When OSPF Becomes a Distance Vector Protocol

A while ago I've read an interesting post where Jeff Doyle, while describing his new-hire interview process, mentioned that inter-area OSPF is actually a distance vector routing protocol. At the time I found the argument interesting, but a bit academic.

A few months later, I've experienced interesting routing flaps in one of my lab setups. A detailed investigation revealed that they were caused by Area Border Routers redistributing inter-area information back into the area from which it originated, effectively creating a temporary routing black hole. You can find the details, in-depth explanation as well as workaround solutions in my february IP Corner article When OSPF Becomes a Distance Vector Protocol.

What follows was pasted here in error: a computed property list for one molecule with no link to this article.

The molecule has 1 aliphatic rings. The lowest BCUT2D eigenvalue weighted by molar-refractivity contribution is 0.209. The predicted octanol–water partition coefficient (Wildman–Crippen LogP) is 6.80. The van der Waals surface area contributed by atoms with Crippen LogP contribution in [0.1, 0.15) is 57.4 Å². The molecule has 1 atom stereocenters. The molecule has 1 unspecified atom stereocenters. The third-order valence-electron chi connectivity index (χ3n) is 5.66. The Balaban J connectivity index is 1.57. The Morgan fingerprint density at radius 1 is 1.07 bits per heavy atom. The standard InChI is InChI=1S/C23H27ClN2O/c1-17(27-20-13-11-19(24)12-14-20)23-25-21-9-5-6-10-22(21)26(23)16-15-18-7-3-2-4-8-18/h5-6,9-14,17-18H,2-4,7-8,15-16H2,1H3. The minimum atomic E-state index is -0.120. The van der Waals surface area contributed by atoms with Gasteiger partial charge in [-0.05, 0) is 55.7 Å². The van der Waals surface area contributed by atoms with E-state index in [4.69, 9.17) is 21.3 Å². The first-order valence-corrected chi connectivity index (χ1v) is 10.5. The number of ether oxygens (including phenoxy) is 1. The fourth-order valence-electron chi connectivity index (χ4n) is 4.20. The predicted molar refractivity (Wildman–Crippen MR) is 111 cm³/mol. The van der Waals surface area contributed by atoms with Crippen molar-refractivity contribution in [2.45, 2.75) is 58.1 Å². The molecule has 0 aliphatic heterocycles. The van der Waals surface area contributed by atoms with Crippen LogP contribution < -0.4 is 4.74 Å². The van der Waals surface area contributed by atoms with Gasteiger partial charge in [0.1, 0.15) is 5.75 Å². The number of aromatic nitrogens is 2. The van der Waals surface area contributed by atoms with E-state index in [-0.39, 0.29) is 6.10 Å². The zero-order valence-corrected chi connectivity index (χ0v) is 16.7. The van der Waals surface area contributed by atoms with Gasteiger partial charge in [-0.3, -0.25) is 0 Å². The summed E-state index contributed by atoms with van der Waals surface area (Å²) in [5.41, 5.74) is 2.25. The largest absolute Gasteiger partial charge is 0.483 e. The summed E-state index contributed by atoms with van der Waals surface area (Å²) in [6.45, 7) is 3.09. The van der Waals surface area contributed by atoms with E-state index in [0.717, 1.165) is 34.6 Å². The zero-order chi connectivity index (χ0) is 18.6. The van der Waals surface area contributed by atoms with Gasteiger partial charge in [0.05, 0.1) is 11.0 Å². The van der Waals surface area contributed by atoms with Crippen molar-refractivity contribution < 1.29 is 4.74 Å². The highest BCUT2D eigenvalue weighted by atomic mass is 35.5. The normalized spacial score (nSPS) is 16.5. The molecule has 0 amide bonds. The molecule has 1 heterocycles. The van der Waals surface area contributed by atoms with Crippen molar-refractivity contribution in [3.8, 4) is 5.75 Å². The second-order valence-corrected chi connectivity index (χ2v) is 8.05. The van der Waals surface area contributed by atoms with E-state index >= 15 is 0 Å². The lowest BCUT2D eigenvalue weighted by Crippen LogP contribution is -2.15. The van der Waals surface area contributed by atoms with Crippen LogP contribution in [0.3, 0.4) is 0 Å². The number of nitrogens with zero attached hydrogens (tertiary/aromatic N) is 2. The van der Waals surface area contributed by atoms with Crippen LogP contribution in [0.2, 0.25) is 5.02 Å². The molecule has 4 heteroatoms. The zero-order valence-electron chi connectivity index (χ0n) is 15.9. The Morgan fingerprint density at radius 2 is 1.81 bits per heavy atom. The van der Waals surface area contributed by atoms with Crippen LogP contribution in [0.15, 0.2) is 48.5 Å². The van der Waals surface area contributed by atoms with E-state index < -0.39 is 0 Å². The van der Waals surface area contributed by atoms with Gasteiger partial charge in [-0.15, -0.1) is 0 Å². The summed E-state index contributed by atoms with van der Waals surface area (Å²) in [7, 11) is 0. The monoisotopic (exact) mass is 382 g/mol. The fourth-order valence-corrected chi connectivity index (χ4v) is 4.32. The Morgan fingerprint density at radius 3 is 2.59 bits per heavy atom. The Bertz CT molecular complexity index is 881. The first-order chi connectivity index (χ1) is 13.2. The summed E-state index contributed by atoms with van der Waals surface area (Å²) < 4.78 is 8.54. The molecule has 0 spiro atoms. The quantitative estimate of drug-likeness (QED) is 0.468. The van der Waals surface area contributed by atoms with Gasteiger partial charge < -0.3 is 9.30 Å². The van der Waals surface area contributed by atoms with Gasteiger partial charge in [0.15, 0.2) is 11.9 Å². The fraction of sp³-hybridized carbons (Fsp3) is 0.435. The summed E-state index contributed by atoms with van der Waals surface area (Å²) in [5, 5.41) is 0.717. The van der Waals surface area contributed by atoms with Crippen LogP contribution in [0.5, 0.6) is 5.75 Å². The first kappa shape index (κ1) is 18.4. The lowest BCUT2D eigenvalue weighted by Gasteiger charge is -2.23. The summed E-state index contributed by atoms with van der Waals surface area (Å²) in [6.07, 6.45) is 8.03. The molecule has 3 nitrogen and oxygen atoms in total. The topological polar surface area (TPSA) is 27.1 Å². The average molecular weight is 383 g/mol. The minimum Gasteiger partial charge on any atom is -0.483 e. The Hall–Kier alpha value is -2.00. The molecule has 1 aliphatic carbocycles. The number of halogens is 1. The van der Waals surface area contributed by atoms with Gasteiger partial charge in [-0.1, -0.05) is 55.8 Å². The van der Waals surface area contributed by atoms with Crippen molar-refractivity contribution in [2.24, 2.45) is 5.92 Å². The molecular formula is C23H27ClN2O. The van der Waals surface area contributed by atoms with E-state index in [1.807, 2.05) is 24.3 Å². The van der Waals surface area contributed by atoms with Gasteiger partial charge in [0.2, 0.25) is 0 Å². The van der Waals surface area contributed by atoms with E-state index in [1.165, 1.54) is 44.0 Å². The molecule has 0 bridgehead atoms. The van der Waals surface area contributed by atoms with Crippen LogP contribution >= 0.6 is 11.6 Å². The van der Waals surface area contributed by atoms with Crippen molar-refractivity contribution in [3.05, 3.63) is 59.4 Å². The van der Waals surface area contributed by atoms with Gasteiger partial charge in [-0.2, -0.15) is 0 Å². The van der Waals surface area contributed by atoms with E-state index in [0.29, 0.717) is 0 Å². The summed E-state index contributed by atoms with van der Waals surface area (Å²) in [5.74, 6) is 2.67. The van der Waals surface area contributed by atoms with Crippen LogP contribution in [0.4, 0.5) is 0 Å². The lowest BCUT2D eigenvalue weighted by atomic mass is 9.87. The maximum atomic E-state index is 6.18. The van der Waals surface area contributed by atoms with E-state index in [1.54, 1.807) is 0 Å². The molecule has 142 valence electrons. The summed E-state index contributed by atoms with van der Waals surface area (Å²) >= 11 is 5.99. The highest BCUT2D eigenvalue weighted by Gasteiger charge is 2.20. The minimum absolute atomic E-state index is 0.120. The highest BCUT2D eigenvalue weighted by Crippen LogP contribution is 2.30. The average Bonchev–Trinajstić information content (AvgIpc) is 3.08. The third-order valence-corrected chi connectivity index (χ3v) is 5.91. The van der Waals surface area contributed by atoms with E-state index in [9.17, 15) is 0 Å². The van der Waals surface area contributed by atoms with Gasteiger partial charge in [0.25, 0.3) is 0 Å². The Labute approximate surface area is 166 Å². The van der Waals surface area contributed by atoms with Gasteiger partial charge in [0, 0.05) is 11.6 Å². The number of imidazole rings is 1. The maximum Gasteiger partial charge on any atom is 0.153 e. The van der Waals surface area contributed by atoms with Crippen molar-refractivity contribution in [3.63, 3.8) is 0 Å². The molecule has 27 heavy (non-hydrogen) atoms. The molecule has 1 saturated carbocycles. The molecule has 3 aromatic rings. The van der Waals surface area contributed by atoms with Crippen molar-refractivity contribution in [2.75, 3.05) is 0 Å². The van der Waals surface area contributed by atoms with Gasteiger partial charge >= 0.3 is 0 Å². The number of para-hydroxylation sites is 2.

3 comments:

  1. Ivan

    If a sub interface is created between abr1 and abr2 then the problem can be supercedes.


    regards
    shivlu

    ReplyDelete
  2. No, the physical connectivity has nothing to do with this behavior. As long as there is some connectivity between routers in the same area, they share the same topology database and get the same SPF results.

    ReplyDelete
  3. i belive that when LSA 3 inters in an area at this time OSPF becomes Distance vector protocol.

    ReplyDelete

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Ivan Pepelnjak, CCIE#1354, is the chief technology advisor for NIL Data Communications. He has been designing and implementing large-scale data communications networks as well as teaching and writing books about advanced technologies since 1990. See his full profile, contact him or follow @ioshints on Twitter.